BALLINTUBBER ABBEY, Ballintubber, County Mayo, Irish Republic: The site of this Augustinian community has long been important; tradition tells us that St. Patrick baptized local peasants with water from its well. Later, the monastery became the departure point for pilgrimages to Croagh Patrick. Now it is noteworthy because Mass has been said in its church ever since the community's founding by Cathal Crovdearg O'Conor, the King of Connacht, for the Canons Regular of St. Augustine in 1216 despite the suppression of the abbey under Henry VIII and the depredations of the Cromwellians in 1653. That there has been no interruption in religious rites for over 760 years makes the church unique in the English-speaking world, and, in addition to its special history, it is also an exceptionally handsome structure.

Thanks to sensitive restoration work begun on the initiative of a former priest, Father Egan, and finished in 1966, a new wooden roof was constructed for the nave and the interior walls whitewashed in the ancient fashion, so that the church looks much as it must have upon its completion.

The carving around the three lancet windows in the gable and on the capitals of the chancel exemplifies the best work of a school of talented late Romanesque carvers who worked in the province of Connacht in the early 13th century after the rest of the country had adopted the Gothic style; and the Augustinians, who were more permissive than other orders, allowed the artists more latitude in their designs which the results reflect. The wonderfully monstrous snakes twined around each other on the capitals between the triple roundheaded window in the front of the church (to see them in those distant gloomy recesses requires field glasses) and the grotesque creatures creeping along the corbels that uphold the chancel's ribbed vaulting are just two examples.

Nearby is the well where St. Patrick did his baptizing, as well as the attractive cloisters reconstructed from the ruins of the 15th-century originals with the aid of fragments that came to light in the course of archaeological excavations in the 1960s.


There is so much to see and do in Ireland that visitors should take their time to explore this intriguing and diverse land. The best and most economical way to get around Ireland is to hire a car from the airport. Airport car hire in Ireland, including Dublin Airport, Shannon Airport, Knock Airport and Cork Airport can be pre-booked before you travel to save you from delays and hassle when you arrive in Ireland.

MELLIFONT ABBEY, Drogheda, County Louth, Irish Republic: Near the banks of the narrow river Mattock, 6 miles west of Drogheda, are the meager, but moving and exceedingly graceful, remains of this abbey, Ireland's first of the Cistercian order. There are ruins of rounded chapels in the transepts of a church of continental European design, a fine 2storied chapter house with a handsomely groined roof in the Norman style, a tall, massive gate house, and other interesting finds, including a crypt under the abbey church, unusual for a structure built in 12th-century Ireland.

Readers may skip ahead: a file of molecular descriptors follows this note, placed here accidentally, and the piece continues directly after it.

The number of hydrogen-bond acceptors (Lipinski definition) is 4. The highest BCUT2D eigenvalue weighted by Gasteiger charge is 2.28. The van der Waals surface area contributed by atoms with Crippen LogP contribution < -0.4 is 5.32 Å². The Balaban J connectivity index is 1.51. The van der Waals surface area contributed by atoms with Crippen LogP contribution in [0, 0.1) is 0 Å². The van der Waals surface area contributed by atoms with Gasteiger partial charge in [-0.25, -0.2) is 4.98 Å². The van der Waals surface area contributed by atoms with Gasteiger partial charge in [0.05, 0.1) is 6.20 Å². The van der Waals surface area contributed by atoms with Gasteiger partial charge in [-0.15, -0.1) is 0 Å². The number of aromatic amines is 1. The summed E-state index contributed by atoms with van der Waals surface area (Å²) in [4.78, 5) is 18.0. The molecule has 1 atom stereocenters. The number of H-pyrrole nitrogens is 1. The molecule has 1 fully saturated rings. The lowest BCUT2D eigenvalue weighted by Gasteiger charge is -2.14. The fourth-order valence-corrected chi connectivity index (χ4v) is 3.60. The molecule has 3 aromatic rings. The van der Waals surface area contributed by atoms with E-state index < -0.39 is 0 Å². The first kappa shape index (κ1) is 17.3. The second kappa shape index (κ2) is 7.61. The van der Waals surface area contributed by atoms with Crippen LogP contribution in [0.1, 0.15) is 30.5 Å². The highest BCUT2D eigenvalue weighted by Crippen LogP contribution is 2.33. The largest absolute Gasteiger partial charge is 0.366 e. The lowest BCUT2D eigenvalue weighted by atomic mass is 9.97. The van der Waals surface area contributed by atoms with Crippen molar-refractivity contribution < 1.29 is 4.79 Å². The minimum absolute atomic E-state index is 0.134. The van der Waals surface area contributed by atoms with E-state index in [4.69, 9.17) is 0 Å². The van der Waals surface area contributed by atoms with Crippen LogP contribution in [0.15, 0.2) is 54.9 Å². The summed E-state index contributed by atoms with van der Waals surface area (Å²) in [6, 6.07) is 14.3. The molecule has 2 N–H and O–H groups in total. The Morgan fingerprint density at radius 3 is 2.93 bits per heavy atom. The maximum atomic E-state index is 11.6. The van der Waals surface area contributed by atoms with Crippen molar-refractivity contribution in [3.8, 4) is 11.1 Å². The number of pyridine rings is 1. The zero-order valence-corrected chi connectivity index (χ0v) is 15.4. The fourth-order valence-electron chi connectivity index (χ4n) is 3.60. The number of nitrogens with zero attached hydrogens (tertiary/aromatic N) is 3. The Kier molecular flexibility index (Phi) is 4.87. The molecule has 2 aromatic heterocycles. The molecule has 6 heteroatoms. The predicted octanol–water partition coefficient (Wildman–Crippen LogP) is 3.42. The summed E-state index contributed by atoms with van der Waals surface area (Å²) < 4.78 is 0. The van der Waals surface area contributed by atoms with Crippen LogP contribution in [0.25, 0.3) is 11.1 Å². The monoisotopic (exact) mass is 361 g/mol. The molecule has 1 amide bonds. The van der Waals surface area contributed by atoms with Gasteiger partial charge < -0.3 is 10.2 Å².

The whole complex, reputedly commissioned by St. Bernard of Clairvaux and consecrated with great pomp and circumstance in the presence of a papal legate in 1157, initiated a program of reform that quickly took hold and sprouted daughter establishments all over Ireland. At the time of the Dissolution, the abbey was acquired by Edward Moore, and from him it was passed on to the Balfours of Townley Hall, who never lived here. A century ago it was used as a piggery.

HOLY CROSS ABBEY, Thurles, County Tipperary, Irish Republic: Ireland certainly has no shortage of ruined abbeys, their gray silhouettes standing stark against the sky. But this one, on the shores of the river Suir, is among the country's most beautiful and best preserved. Founded in 1169 by Donal O'Brien, the King of Thomond, on the site of an earlier Benedictine property, it came into possession of a fragment of the True Cross that Pope Pascal II had given to the founder's father, Donogh O'Brien, the grandson of none other than Brian Boru, in 1110.

Because of the presence of this relic the monastery quickly grew, nurtured by gifts brought by the pilgrims who came in multitudes in the 15th and 16th centuries. The glory of the abbey today is its church, which was re-roofed with Irish oak and slate and otherwise restored for public worship beginning in 1971. It has magnificent stone carvings, lively Flamboyant traceries, an elaborately groined roof, and handsome windows and arches, along with one of the few wall paintings to be found in any Irish church.

(As befits the complex's setting in Tipperary's famous sporting country, the mural depicts a hunting scene.) The chancel, with its ribbed vaulting and fine east window, is considered to be among the best examples of 15thcentury architecture in Ireland.

CARRICKFERGUS CASTLE, County Antrim, Northern Ireland: Along with Trim Castle in County Meath, Carrick fergus Castle remains the mightiest symbol of the Norman presence in Ireland after the invasion of 1169. Situated strategically on the shores of Belfast Lough, it is one of Ireland's strongest castles, and its name repeatedly crops up at a number of important junctures in Irish history. Founded in 1180 by John de Courcy, the first Norman Lord of Ulster, it was besieged in 1210 by King John of England, who feared the rising independence of his Norman barons.